Anyhow, whatever you do it would be interesting to hear from you when you fly the model.

Please keep us informed!

-David C.
David Cutler is offline  
Old 12-10-2007, 10:03 PM
  #20  
iron eagel
Thread Starter
 
iron eagel's Avatar
 
Join Date: Jul 2004
Location: Middleboro, MA
Posts: 3,273
Gallery
My Gallery
Models
My Models
Ratings
My Feedback
Default RE: Yet another Sig Something Extra Build

I have a couple of planes that when they stall they just drop the nose. Granted they are high wing trainer types, with constant cord wings, they are not high aspect type of wings, and they are light wing loading.

I have read that, with high aspect wings, flaps will significantly reduce the chance of of a tip stall. According to what I have read flaps raise the AOA at the wing root so that it stalls before the wingtips will, reducing the chance of snap. Most of my older warbird aircraft and some of the scale ones, are in the 30 oz wing load range, and do indeed fly like a brick, and you want to talk about snapping when you don't want them to.

I want this plane to be able to be fly as well as it was designed to, despite the fact that I have a whole myriad of changes I intend to make. I want to be able to adapt the plane for a number of purposes, or payloads but still perform as well as originally designed, if not better, with a bit larger flight envelope. Adding the weight of the cowl, cooling vent, wing fairings, sheathing, and structural upgrades to the fuselage and tail feathers; will be difficult to do not adversely affect the performance because of the added weight.

I intend to post the build and keep it updated until at least the maiden flights, and test have been performed.
iron eagel is offline  
Old 12-10-2007, 11:55 PM
  #21  
pt40crasher
Senior Member
 
pt40crasher's Avatar
 
Join Date: Nov 2006
Location: , CA
Posts: 312
Gallery
My Gallery
Models
My Models
Ratings
My Feedback
Default RE: Yet another Sig Something Extra Build

I like the kit mods. I don't know if it worth $100. FWIW, this airplane does not need flaperons or a flap mod. I have to say, I'm not sure if you picked the right model for what you are trying to accomplish. The SSE does not tip stall. This airplane has trainer like wing loading, a very low landing speed, and a totally different airfoil than what you will find in a warbird. There is no shortage of inexpensive warbird ARF's prone to tip stalling that you could buy and equip cheaper than the SSE bash you propose. By all means, do what you want to. I like your design ideas and would like to see the build, but I think there are better ways to learn to fly warbirds. Good luck and I look forward to your build. Here is my 2nd kit build SSE.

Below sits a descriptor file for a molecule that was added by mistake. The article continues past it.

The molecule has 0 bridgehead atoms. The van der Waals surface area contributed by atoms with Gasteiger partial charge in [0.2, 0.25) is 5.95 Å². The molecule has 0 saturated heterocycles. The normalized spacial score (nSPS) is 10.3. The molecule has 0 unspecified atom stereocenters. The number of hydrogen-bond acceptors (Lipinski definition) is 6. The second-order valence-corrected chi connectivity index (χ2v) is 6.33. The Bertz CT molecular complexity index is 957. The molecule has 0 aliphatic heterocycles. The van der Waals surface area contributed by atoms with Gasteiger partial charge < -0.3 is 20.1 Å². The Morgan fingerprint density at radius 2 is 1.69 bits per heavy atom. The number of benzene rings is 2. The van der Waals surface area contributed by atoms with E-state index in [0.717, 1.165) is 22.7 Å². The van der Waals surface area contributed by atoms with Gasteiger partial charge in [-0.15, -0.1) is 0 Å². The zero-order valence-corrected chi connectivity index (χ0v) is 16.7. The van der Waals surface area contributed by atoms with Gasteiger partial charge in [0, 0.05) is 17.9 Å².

[link=http://www.rcuniverse.com/forum/m_5163755/mpage_1/key_2nd%2Cbuild%2Csig/tm.htm]here[/link]
pt40crasher is offline  
Old 12-11-2007, 12:46 AM
  #22  
iron eagel
Thread Starter
 
iron eagel's Avatar
 
Join Date: Jul 2004
Location: Middleboro, MA
Posts: 3,273
Gallery
My Gallery
Models
My Models
Ratings
My Feedback
Default RE: Yet another Sig Something Extra Build

The airfoil is not that close to any used on a warbird but where this is a higher performance airplane I think it will be an interesting experiment. And if the mods work out well for this airplane I can apply them to the new warbirds I intend to build. I had read your post on your SSE build it and others where the reason I bought the kit to start with. Overall it is a well behaved, yet a stellar performer, while still fairly docile if that is what you want. The problem I can not build just a straight kit, I have to try and expand on what it already can do, or enhance the performance if possible. As far as ARF's I just don't feel right flying a plane that I don't build, besides building is as much if not more fun that flying to me anyhow. And lord knows the way I fly R/C I need to enjoy building them or buying lots of ARF's ...